|A |B | C | D | E | F | G | H | I | J | K | L | M | N | O | P | Q | R | S | T | U | V | W | X | Y | Z |
CAFETERIA STYLE BENEFIT PLAN. A benefit plan in which employees can choose from a wide range of alternative benefits, tailoring them to their particular situations.
CAPACITY ARGUMENT. A theory which states that the private sector, because of its considerable economic and human resources, must make up for recent government cutbacks in social programs.
CAPACITY PLANNING. A primary operating system used in operations management that is concerned with determining the people, machines, and major physical resources, such as buildings, that will be necessary to meet the production objectives of the organization.
CAPACITY REQUIREMENTS PLANNING. A technique for determining what personnel and equipment are needed to meet short-term production objectives.
CAPITAL EXPENDITURES BUDGET. A type of budget that involves a plan for the acquisition or divestiture of major fixed assets, such as land, buildings, or equipment.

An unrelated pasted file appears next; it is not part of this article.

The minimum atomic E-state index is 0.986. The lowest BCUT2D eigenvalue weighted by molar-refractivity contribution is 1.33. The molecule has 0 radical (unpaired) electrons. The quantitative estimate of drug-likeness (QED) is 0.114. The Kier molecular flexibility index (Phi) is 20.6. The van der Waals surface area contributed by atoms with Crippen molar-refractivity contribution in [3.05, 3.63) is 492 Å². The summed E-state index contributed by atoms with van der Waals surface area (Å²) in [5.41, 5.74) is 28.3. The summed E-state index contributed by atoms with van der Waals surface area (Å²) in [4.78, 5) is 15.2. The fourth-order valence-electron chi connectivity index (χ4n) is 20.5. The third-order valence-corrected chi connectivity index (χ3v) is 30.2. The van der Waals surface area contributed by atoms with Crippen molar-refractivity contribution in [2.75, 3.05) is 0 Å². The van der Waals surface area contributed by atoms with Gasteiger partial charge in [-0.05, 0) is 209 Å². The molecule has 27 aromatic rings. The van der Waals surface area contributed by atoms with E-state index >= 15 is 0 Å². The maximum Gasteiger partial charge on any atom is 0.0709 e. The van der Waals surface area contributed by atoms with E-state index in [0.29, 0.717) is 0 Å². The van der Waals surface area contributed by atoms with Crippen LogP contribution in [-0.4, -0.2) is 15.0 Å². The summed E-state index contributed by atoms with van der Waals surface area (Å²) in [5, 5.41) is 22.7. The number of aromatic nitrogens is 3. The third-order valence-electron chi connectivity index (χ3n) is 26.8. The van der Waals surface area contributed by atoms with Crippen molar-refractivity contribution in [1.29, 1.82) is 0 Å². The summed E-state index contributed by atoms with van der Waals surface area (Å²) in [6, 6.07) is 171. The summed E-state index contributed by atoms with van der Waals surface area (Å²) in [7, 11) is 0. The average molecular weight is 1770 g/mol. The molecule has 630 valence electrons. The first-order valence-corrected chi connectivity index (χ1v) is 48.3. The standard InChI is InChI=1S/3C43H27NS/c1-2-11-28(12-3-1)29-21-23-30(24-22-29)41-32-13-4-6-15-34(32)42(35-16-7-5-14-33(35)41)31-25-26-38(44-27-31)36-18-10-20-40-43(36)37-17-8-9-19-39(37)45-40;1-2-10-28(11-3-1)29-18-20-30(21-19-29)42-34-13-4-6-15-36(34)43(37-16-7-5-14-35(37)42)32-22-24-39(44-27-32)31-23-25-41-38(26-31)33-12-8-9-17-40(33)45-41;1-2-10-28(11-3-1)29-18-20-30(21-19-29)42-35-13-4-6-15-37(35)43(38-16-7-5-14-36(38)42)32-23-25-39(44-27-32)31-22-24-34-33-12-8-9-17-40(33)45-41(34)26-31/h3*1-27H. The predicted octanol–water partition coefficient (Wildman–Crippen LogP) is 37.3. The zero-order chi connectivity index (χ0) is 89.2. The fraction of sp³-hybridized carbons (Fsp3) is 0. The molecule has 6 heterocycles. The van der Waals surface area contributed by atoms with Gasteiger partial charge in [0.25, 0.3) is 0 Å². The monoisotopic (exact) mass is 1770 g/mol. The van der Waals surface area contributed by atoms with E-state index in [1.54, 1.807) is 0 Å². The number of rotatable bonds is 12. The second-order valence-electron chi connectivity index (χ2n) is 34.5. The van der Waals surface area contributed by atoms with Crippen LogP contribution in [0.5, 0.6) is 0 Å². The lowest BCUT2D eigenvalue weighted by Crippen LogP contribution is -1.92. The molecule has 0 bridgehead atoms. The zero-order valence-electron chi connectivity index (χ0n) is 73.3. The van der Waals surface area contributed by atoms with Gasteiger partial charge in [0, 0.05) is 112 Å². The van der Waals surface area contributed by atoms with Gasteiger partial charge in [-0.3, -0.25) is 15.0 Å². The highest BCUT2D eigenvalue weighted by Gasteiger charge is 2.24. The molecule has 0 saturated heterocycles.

CAPITALIST ECONOMY. An economy in which economic activity is governed by market forces and the means of production are privately owned by individuals.
CAREER. A sequence of work-related activities and experiences that span the course of a person’s life.
CAREER MANAGEMENT. The continuing process of setting career goals, formulating and implementing strategies for reaching the goals, and monitoring the results.
CARRYING, OR HOLDING, COST. An inventory cost comprised of the expenses associated with keeping an item on hand (such as storage, insurance, pilferage, breakage).
CASH BUDGET. A financial budget that projects future cash flows arising from cash receipts and disbursements by the organization during a specified period.
CENTRAL PROCESSING UNIT. The main memory and processing section of a computer.